The governing party has rejected a proposal from its coalition partner, the Conservative Party, to ban people from covering their face with clothing such as burkas and niqabs.
“We do not want to see burkas in Denmark,” said Naser Khader, the integration spokesman for the Conservatives. Khader, who immigrated to Denmark from Syria and who helped established the Modern Muslims group, said the burka symbolised the Taleban and oppression of women. It had nothing do to with Islam. “The modern burka was instituted by the Taleban when it came to power. I see it as a symbol of the Taleban,” he said. Khader said the burka was “un-Danish” and should be completely banned in this country.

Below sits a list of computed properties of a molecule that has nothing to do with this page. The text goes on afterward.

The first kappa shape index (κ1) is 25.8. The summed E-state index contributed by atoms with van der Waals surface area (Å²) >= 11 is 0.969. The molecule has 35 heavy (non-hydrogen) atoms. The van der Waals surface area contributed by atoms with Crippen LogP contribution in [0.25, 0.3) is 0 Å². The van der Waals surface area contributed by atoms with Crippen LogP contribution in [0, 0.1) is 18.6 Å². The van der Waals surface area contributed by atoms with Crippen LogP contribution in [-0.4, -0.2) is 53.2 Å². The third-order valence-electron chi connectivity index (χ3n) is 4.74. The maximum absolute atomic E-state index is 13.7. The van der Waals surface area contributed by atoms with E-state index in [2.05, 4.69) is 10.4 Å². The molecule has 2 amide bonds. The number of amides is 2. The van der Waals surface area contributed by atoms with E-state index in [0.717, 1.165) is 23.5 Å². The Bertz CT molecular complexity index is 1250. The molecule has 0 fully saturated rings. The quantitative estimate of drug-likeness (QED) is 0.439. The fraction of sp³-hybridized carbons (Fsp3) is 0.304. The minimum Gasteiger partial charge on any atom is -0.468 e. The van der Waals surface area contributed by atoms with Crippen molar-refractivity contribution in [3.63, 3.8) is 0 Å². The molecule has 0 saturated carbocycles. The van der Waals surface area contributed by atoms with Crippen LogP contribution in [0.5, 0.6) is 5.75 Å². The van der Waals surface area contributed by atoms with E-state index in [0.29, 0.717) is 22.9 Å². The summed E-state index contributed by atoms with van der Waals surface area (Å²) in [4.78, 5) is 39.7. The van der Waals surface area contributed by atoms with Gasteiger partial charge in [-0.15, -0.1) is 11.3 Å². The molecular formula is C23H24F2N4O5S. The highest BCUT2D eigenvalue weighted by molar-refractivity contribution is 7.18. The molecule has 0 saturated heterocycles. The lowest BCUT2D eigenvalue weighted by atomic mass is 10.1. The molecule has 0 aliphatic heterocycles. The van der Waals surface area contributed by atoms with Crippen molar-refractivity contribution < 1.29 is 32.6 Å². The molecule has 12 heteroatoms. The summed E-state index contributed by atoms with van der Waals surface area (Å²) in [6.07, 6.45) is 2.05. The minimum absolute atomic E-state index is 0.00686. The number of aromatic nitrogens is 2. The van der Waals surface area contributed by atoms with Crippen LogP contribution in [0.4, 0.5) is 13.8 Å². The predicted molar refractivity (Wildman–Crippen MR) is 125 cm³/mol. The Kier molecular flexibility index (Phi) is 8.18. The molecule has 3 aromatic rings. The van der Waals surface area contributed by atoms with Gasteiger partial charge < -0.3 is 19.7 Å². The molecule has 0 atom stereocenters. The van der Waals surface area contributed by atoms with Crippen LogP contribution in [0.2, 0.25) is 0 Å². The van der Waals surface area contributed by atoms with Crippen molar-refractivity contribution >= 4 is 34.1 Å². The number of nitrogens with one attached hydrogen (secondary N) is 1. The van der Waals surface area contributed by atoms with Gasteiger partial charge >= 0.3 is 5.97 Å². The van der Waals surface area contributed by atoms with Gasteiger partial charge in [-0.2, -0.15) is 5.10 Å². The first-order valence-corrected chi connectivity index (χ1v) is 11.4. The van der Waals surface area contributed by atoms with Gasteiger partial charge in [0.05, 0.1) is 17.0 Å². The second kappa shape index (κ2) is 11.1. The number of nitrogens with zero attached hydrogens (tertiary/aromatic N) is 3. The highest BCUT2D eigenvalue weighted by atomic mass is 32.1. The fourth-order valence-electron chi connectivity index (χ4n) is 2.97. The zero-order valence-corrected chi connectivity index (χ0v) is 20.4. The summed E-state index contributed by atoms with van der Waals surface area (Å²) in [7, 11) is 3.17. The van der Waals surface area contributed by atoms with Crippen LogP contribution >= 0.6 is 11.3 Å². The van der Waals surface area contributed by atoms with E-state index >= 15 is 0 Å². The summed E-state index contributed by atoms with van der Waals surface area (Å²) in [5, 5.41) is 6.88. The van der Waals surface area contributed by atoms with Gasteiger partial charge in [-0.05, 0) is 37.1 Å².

The Conservatives’ proposal received the support of the Danish People’s Party, a key government ally, and the opposition Social Democrats. But the party’s government ally, the prime minister’s Liberal Party, said legislating against certain types of clothing was a step too far.
Islamic Faith Society spokesman Imran Shah said the ban was unnecessary as only three or four women in Denmark wore the burka, while 30-40 women wore the niqab.